Tooth wear is the term used to describe the progressive loss of a tooth’s surface due to actions other than those which cause tooth decay or dental trauma. Tooth wear increases with age. The prevalence of any tooth wear (where dentine is exposed on at least one tooth surface) among the dentate (possessing natural teeth) population reported during the 2000–2002 National Surveys was
17.4% for 12-year-olds,
29.7% for 15-year olds,
38.1% for 16–24 year-olds,
76.2% for 35–44 year-olds
93.0% for 65+ year olds.
For all age groups, males had a higher prevalence of tooth wear than females.
The amount of tooth wear seen currently is considerably greater than in the past due to the fact that more people are now retaining their natural teeth into old age. Tooth wear is caused by three phenomena: erosion, attrition and abrasion.
Erosion is the progressive loss of tooth substance by chemical or acid dissolution, and no bacteria are involved. Erosion of tooth surfaces is mostly the results of too frequent or inappropriate use of carbonated drinks (including sparkling water) and fruit juices with high levels of acidity. This habit would appear to be particularly common amongst teenagers and young adults.
Erosion is also a problem in individuals who suffer from gastrooesophageal reflux disease (GORD) or from certain eating disorders (e.g., anorexia, bulimia). In addition, risk of erosion is high in individuals with a low “unstimulated” salivary flow rate.
Attrition is the progressive loss of hard tooth substances caused by mastication or grinding between opposing teeth. The extent of attrition will depend upon the use to which an individual puts their teeth. For example, it will increase in people who habitually clench or grind their teeth (a condition known as bruxism), e.g., during sleep. It will also tend to be more pronounced in people who eat a particularly fibrous diet.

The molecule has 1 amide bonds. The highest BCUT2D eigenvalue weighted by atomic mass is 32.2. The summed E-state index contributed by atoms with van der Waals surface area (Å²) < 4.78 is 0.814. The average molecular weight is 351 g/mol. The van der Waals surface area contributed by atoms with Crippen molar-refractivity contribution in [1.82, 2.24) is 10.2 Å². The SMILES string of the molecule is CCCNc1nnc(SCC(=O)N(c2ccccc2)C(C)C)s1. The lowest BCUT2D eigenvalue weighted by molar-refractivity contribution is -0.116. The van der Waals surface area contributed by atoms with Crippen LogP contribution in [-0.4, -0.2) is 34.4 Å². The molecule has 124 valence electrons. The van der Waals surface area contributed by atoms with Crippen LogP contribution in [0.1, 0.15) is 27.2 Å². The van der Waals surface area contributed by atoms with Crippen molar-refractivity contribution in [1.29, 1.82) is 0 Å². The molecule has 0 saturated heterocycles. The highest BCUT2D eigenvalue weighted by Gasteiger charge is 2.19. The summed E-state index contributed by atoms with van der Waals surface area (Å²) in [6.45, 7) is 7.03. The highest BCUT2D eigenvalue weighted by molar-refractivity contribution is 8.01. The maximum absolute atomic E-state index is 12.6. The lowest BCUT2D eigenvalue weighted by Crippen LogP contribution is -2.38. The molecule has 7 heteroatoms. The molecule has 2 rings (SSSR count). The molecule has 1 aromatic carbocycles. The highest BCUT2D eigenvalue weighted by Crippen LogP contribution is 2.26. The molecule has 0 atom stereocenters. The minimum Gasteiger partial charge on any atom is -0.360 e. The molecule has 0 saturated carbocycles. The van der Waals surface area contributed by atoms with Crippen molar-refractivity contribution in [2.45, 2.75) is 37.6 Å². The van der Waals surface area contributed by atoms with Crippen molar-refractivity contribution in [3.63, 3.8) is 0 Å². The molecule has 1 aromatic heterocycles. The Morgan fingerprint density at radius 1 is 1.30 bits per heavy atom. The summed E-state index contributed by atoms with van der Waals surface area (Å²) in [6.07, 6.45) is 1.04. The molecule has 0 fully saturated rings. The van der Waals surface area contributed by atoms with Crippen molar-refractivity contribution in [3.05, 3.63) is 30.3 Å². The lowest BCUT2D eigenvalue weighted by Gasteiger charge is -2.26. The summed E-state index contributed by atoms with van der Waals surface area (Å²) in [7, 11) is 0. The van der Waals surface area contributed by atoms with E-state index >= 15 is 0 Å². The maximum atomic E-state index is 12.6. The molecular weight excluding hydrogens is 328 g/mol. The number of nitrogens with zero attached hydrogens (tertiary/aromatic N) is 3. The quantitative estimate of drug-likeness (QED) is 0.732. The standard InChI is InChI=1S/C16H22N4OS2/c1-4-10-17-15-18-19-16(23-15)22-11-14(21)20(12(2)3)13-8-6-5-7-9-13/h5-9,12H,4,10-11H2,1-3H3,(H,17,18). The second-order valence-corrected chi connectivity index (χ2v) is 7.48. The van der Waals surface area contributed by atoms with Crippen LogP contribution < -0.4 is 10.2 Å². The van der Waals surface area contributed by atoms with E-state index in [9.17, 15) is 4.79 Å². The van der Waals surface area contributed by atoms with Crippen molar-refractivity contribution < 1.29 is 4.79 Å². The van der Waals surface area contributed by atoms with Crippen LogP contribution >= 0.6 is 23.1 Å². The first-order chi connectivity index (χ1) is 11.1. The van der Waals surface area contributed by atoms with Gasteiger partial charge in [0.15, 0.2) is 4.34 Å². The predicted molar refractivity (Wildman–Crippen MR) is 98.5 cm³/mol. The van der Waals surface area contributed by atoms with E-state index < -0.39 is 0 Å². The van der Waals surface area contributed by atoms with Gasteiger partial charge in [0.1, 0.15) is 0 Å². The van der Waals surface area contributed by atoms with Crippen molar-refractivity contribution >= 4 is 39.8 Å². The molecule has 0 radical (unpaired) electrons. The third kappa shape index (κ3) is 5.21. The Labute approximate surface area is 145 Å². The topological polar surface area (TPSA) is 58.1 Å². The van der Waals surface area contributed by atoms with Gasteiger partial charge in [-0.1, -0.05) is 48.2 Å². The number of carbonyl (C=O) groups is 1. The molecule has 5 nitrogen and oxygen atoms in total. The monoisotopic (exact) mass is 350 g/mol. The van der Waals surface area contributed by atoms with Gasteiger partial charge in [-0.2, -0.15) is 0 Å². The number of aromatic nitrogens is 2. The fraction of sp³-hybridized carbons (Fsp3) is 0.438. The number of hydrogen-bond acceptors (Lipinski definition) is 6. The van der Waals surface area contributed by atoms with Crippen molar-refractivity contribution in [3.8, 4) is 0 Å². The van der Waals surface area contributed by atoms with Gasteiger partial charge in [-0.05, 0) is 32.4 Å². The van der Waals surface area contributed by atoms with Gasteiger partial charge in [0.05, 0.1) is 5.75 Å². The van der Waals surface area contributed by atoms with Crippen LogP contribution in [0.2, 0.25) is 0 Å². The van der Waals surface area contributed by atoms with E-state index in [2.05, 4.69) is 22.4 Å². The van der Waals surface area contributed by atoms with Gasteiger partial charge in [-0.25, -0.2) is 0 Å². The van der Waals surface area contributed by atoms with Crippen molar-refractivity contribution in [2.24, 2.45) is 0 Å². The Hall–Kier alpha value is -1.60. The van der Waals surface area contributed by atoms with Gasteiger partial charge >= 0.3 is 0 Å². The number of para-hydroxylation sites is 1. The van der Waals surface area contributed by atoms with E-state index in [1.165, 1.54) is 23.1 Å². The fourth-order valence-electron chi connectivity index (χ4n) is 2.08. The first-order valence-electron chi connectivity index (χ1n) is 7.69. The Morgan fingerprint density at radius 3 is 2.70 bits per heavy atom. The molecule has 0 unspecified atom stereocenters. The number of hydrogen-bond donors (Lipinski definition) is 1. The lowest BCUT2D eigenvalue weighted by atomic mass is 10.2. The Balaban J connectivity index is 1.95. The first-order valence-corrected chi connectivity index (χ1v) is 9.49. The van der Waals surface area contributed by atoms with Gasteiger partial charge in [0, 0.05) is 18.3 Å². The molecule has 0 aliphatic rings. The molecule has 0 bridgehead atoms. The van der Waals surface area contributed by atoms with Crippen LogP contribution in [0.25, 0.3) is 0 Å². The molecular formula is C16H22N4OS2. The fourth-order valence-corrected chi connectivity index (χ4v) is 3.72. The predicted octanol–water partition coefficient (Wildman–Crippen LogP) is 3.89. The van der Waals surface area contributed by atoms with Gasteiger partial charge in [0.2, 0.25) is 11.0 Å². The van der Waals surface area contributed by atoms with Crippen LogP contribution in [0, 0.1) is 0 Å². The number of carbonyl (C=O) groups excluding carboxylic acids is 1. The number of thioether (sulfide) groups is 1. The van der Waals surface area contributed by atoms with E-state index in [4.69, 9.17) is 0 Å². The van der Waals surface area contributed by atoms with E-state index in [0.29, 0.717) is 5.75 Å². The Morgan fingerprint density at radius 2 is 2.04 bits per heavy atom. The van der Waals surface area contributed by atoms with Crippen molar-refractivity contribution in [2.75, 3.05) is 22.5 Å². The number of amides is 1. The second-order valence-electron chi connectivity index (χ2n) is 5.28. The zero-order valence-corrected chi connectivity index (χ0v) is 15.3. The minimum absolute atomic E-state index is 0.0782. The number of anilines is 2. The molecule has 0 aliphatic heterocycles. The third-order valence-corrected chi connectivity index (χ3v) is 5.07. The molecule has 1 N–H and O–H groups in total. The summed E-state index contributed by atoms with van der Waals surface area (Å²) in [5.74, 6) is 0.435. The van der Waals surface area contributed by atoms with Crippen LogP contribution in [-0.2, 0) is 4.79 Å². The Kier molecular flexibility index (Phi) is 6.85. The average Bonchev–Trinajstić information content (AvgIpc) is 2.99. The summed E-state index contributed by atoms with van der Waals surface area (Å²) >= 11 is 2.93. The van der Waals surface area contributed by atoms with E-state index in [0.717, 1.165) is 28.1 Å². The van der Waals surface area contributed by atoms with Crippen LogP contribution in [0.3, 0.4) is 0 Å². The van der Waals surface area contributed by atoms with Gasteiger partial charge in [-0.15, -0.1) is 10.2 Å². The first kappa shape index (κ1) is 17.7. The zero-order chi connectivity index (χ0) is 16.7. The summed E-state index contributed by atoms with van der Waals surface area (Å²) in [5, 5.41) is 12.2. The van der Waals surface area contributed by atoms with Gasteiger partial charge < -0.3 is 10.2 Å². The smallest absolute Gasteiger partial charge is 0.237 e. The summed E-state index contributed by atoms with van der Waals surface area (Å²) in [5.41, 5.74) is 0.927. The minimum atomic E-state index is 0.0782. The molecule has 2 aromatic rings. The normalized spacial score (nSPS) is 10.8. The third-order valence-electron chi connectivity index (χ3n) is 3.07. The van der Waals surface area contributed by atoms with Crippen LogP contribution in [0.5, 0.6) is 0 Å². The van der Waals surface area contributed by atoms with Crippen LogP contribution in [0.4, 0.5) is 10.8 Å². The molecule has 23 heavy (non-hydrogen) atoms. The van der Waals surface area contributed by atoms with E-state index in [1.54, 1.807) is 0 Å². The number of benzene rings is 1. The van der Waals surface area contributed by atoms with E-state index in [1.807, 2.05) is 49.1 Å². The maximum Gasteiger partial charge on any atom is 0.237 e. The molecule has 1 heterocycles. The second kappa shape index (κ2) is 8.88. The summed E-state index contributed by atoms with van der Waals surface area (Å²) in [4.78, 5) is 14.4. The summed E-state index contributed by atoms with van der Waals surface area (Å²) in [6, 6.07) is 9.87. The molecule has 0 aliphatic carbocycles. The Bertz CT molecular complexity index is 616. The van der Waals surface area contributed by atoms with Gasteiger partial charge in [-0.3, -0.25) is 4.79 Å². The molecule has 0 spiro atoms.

Abrasion is the progressive loss of hard tooth substances caused by mechanical actions other than mastication or tooth-to tooth contacts. Abrasion is commonly associated with incorrect toothbrushing technique, giving rise to notching at the junction of the crown and root of teeth. It will also be seen in individuals who use their teeth as a tool (e.g., to remove bottle tops, to hold pins, clips or nails).
The long-term use of tongue jewellery also causes tooth abrasion, when the jewellery is hitting against the teeth.
Image courtesy of Iamnee at FreeDigitalPhotos.netReducing the frequency of drinking carbonated drinks and fruit juices with high levels of acidity is the key to preventing erosion of the teeth. Toothbrushing should be avoided immediately after consuming acidic drinks and foods for a period of time (at least 20 minutes), as the acid softens the enamel making it susceptible to damage from brushing. Attrition is a slow-progressing condition and many people will only be made aware of the damage to their teeth on visiting the dentist. In the case of bruxism, treatment may require the wearing of a bite guard during sleep.
Abrasion can be reduced by adopting a correct toothbrushing technique (see Recommended Toothbrushing Technique). In particular, the toothbrush should be held using a pen-grip and vigorous horizontal scrubbing actions with a hard toothbrush should be avoided. Teeth should not be used as a tool to grip or hold items. Long-term use of tongue jewellery should be avoided. Toothpastes vary in their level of abrasiveness; whilst abrasives help to remove tooth stain they may also contribute to tooth wear. Those concerned about tooth wear could seek a less abrasive fluoride toothpaste. Fluoride toothpastes also help to combat tooth wear, specifically erosive tooth wear, as the availability of fluoride promotes the formation of a calcium flouride layer (CaF 2).